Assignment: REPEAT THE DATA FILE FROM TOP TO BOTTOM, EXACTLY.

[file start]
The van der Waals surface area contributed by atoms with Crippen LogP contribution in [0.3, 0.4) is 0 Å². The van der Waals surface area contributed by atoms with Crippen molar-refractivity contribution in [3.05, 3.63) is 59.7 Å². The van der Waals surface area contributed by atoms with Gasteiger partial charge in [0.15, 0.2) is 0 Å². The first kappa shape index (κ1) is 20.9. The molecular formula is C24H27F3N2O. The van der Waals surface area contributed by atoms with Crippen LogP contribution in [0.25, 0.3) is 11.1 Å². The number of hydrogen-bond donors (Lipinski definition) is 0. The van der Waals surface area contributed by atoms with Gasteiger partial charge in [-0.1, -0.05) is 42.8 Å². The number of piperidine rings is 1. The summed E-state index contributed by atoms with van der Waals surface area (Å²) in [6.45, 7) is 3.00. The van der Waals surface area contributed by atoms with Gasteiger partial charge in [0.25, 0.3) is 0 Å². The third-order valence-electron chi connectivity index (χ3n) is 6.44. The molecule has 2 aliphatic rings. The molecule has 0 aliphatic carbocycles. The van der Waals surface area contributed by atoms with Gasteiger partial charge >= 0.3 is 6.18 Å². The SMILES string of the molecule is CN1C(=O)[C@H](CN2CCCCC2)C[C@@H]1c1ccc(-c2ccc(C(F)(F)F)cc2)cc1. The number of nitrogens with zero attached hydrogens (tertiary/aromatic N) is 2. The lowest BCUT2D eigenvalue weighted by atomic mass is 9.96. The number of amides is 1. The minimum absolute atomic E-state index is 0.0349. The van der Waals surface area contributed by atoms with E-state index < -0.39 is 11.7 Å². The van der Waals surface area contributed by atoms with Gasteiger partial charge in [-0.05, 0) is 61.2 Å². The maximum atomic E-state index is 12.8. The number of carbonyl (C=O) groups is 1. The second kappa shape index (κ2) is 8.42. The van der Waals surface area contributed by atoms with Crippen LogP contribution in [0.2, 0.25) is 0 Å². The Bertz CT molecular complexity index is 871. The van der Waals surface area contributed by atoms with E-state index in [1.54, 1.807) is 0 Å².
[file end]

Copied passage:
The van der Waals surface area contributed by atoms with Crippen LogP contribution in [0.3, 0.4) is 0 Å². The van der Waals surface area contributed by atoms with Crippen molar-refractivity contribution in [3.05, 3.63) is 59.7 Å². The van der Waals surface area contributed by atoms with Gasteiger partial charge in [0.15, 0.2) is 0 Å². The first kappa shape index (κ1) is 20.9. The molecular formula is C24H27F3N2O. The van der Waals surface area contributed by atoms with Crippen LogP contribution in [0.25, 0.3) is 11.1 Å². The number of hydrogen-bond donors (Lipinski definition) is 0. The van der Waals surface area contributed by atoms with Gasteiger partial charge in [-0.1, -0.05) is 42.8 Å². The number of piperidine rings is 1. The summed E-state index contributed by atoms with van der Waals surface area (Å²) in [6.45, 7) is 3.00. The van der Waals surface area contributed by atoms with Gasteiger partial charge in [0.25, 0.3) is 0 Å². The third-order valence-electron chi connectivity index (χ3n) is 6.44. The molecule has 2 aliphatic rings. The molecule has 0 aliphatic carbocycles. The van der Waals surface area contributed by atoms with Gasteiger partial charge >= 0.3 is 6.18 Å². The SMILES string of the molecule is CN1C(=O)[C@H](CN2CCCCC2)C[C@@H]1c1ccc(-c2ccc(C(F)(F)F)cc2)cc1. The number of nitrogens with zero attached hydrogens (tertiary/aromatic N) is 2. The lowest BCUT2D eigenvalue weighted by atomic mass is 9.96. The number of amides is 1. The minimum absolute atomic E-state index is 0.0349. The van der Waals surface area contributed by atoms with E-state index < -0.39 is 11.7 Å². The van der Waals surface area contributed by atoms with Gasteiger partial charge in [-0.05, 0) is 61.2 Å². The maximum atomic E-state index is 12.8. The number of carbonyl (C=O) groups is 1. The second kappa shape index (κ2) is 8.42. The van der Waals surface area contributed by atoms with Crippen LogP contribution in [0.2, 0.25) is 0 Å². The Bertz CT molecular complexity index is 871. The van der Waals surface area contributed by atoms with E-state index in [1.54, 1.807) is 0 Å².